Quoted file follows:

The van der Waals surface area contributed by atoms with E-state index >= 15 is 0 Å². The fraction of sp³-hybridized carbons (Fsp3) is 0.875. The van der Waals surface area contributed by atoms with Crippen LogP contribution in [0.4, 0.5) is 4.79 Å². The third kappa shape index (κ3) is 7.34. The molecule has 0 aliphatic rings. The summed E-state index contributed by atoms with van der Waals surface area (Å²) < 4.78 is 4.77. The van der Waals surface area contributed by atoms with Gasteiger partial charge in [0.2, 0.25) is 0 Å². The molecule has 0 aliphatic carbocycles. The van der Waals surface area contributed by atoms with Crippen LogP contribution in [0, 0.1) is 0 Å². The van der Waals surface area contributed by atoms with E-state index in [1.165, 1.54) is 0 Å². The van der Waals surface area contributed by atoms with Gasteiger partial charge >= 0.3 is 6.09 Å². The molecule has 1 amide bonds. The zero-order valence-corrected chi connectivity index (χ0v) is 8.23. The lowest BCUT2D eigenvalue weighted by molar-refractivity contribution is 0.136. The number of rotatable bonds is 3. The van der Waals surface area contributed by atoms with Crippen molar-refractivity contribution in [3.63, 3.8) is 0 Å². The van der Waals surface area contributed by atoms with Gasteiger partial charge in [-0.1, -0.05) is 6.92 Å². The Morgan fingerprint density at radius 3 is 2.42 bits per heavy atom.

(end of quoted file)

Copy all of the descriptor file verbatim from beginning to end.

The van der Waals surface area contributed by atoms with E-state index >= 15 is 0 Å². The fraction of sp³-hybridized carbons (Fsp3) is 0.875. The van der Waals surface area contributed by atoms with Crippen LogP contribution in [0.4, 0.5) is 4.79 Å². The third kappa shape index (κ3) is 7.34. The molecule has 0 aliphatic rings. The summed E-state index contributed by atoms with van der Waals surface area (Å²) < 4.78 is 4.77. The van der Waals surface area contributed by atoms with Gasteiger partial charge in [0.2, 0.25) is 0 Å². The molecule has 0 aliphatic carbocycles. The van der Waals surface area contributed by atoms with Crippen LogP contribution in [0, 0.1) is 0 Å². The van der Waals surface area contributed by atoms with E-state index in [1.165, 1.54) is 0 Å². The van der Waals surface area contributed by atoms with Gasteiger partial charge >= 0.3 is 6.09 Å². The molecule has 1 amide bonds. The zero-order valence-corrected chi connectivity index (χ0v) is 8.23. The lowest BCUT2D eigenvalue weighted by molar-refractivity contribution is 0.136. The number of rotatable bonds is 3. The van der Waals surface area contributed by atoms with Crippen molar-refractivity contribution in [3.63, 3.8) is 0 Å². The van der Waals surface area contributed by atoms with Gasteiger partial charge in [-0.1, -0.05) is 6.92 Å². The Morgan fingerprint density at radius 3 is 2.42 bits per heavy atom.